“The current landscape is completely different in terms of decision-making than even 20 years ago. A lot of technologies are rolled out before we really understand what some of the psychosocial concerns are,” Werner-Lin said. “We are just starting to understand what it means for kids to grow up in a family with a known genetic mutation, or for someone to consider prophylactic mastectomy without a cancer diagnosis —what does that mean for a family? Some of these issues are novel in the social work world, and we need our teams on board.”
Werner-Lin’s SP2 colleague, Christina Bach, MBE, MSW, LCSW, OSW-C, serves as Program Associate Director of the Penn Advanced Certificate in Oncology Social Work. A nationally-known oncology social work leader, Bach believes that the decision to offer a social work certificate program in oncology care couldn’t be more well-timed.
“Need is increasing exponentially in terms of psychosocial issues, an aging population, financial distress, lack of access to care, understanding social determinants of health and disparities in disease burden and survival,” said Bach. “We need to prepare folks for these challenges going forward, to meet them head-on, and train others to do this, too. Oncology nurses and oncologists have been doing this type of specialized training for years, and now it’s time for us to step up our professional practice.”
According to Bach and Werner-Lin, the practice of social work is becoming more robust, and post-masters education in social work is becoming increasingly popular. Simultaneously, the decisions that individuals and parents must make are becoming more complicated. While a number of existing social work programs address practice in end-of-life and palliative care settings, there were none specific to practice in oncology.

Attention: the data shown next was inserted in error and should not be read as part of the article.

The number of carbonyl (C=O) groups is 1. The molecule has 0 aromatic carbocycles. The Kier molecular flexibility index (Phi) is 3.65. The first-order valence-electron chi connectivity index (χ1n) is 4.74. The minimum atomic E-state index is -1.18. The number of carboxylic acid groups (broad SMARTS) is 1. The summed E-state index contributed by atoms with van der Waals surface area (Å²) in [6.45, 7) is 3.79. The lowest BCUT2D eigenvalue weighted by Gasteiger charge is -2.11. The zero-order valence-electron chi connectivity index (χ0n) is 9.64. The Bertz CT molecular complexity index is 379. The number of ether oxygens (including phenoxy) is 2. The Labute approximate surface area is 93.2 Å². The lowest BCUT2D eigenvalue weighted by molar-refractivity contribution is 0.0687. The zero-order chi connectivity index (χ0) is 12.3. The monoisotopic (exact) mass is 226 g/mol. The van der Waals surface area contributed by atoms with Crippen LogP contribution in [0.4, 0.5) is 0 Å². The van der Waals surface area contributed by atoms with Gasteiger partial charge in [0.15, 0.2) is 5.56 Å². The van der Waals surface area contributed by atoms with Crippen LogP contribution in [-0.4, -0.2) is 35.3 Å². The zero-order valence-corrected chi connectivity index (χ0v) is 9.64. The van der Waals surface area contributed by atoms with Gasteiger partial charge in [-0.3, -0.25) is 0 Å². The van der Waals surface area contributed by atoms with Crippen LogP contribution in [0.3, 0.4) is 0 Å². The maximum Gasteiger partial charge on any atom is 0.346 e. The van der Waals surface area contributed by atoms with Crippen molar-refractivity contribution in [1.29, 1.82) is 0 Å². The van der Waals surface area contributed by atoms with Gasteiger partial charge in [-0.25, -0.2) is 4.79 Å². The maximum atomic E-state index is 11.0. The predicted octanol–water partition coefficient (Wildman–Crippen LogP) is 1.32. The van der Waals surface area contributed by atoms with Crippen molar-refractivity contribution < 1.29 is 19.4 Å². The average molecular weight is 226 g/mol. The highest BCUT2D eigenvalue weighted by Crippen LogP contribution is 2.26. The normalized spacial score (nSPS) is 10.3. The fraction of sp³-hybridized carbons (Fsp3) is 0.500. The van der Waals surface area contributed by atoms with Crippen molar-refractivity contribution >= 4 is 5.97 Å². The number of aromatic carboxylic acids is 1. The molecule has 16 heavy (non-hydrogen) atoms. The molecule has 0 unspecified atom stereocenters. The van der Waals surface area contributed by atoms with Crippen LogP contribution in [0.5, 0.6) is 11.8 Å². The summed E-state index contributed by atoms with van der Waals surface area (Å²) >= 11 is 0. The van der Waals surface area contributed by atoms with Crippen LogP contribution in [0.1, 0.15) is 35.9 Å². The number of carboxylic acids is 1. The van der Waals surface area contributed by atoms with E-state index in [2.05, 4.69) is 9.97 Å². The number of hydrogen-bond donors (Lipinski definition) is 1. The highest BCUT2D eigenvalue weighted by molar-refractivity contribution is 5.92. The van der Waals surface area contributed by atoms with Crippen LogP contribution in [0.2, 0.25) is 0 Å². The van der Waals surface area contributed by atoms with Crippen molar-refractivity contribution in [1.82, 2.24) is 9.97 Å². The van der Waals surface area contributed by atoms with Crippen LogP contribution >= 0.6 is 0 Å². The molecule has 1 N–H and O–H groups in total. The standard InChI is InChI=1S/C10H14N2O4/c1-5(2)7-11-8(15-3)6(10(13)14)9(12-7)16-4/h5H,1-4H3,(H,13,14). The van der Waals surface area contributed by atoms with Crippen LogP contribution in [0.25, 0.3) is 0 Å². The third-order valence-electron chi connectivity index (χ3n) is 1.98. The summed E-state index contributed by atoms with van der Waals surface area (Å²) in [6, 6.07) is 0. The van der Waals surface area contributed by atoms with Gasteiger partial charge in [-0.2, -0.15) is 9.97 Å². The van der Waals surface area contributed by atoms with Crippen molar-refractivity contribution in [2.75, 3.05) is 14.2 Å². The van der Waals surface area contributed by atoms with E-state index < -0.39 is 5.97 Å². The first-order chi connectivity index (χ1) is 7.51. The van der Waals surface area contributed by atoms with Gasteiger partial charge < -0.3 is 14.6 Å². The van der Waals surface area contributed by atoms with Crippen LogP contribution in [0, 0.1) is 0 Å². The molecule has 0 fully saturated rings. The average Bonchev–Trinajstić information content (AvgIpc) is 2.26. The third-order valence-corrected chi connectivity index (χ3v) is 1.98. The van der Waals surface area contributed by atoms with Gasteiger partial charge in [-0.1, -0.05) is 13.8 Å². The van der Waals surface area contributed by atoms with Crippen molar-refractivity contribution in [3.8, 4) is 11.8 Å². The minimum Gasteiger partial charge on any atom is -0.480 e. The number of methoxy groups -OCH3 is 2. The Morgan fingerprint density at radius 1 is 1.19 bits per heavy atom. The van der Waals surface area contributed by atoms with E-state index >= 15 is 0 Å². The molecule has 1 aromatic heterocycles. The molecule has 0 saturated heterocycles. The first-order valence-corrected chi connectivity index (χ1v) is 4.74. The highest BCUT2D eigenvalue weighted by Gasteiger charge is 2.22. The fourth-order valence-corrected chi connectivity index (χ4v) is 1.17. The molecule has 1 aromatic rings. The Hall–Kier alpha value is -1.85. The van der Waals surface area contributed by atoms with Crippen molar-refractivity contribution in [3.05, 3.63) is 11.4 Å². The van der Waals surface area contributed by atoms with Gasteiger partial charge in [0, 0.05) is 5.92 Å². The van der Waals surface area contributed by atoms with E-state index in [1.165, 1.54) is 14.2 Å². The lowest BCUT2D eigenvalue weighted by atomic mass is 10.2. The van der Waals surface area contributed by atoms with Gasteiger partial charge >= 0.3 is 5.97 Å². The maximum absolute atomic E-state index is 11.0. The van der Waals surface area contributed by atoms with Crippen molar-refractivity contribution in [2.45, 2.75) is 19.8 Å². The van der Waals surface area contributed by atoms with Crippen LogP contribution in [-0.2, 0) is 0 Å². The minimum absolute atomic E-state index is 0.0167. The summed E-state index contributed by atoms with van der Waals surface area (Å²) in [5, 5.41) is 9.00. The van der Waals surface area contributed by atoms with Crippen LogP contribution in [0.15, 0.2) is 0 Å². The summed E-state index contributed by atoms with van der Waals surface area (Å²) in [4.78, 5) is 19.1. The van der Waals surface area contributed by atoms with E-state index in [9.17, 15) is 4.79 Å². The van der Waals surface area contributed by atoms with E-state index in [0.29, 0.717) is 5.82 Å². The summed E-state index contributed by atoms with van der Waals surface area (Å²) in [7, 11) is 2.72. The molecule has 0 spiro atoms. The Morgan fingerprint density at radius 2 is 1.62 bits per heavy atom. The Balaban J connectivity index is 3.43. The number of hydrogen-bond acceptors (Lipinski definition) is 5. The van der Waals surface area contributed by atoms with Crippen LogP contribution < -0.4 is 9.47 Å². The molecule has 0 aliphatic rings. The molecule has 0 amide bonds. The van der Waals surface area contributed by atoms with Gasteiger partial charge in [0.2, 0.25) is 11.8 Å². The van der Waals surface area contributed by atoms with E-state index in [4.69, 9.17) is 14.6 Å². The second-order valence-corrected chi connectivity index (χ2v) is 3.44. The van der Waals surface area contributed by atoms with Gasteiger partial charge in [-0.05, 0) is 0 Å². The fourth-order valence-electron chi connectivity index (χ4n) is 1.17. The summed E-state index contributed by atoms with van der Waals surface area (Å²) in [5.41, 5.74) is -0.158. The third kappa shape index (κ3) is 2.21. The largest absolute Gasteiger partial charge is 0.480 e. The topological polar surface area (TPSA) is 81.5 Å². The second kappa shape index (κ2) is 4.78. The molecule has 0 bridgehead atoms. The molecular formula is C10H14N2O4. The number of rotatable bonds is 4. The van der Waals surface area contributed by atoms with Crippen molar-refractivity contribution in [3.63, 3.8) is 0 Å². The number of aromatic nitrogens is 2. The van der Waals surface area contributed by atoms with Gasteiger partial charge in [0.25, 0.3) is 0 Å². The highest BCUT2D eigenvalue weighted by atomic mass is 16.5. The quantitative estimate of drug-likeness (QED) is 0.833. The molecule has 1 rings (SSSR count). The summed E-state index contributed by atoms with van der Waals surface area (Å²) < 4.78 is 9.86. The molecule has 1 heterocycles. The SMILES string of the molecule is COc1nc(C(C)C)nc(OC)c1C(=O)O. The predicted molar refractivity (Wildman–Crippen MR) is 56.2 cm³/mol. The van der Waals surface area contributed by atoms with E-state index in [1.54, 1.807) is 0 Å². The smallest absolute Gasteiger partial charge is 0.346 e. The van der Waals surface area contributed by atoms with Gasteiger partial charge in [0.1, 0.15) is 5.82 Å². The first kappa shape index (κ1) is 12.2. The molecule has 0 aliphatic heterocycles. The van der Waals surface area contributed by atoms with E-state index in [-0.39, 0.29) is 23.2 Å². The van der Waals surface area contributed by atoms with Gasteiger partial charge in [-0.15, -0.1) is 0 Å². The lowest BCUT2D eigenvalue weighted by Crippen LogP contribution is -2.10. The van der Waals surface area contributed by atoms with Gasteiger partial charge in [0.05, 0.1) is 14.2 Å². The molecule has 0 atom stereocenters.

Werner-Lin lead design of the Penn Advanced Certificate in Oncology Social Work program to teach practicing social workers how to address, and keep up with, the emotional needs, treatment, financial issues, family dynamics, and other matters surrounding cancer care. The program is geared toward social workers who have completed a master’s program and are now looking to advance their careers, specialize in oncology, or move into oncology from other health settings.
“Social work is involved in every way, from the beginning diagnosis through lifelong or long-term survivorship, and working with end-of-life decision-making and bereavement,” said Werner-Lin. “We’ve designed a program that really covers the gamut, so social workers can be involved with families all across the cancer trajectory.”
A Mechanism for Outstanding Learning, Teaching, and Networking
The program’s Advisory Board, which helped Werner-Lin develop the curriculum, and where Bach first distinguished herself as a dedicated ally in delivering high-quality programming, consists of leading oncology social work practitioners and allied health and mental health professionals from around the country, many of whom have also become instructors in the program. Werner-Lin was mindful of being both contemporary and broad in the curriculum’s coverage of various topics related to oncology care. Through the program, learners will be exposed to top researchers in the areas of survivorship; program development and leadership, genetic testing and cancer prevention, sex and sexuality; pediatric and adolescent/young adult cancer; and methodological innovations in cancer research, in addition to a variety of master clinicians who have worked extensively in cancer clinics and centers.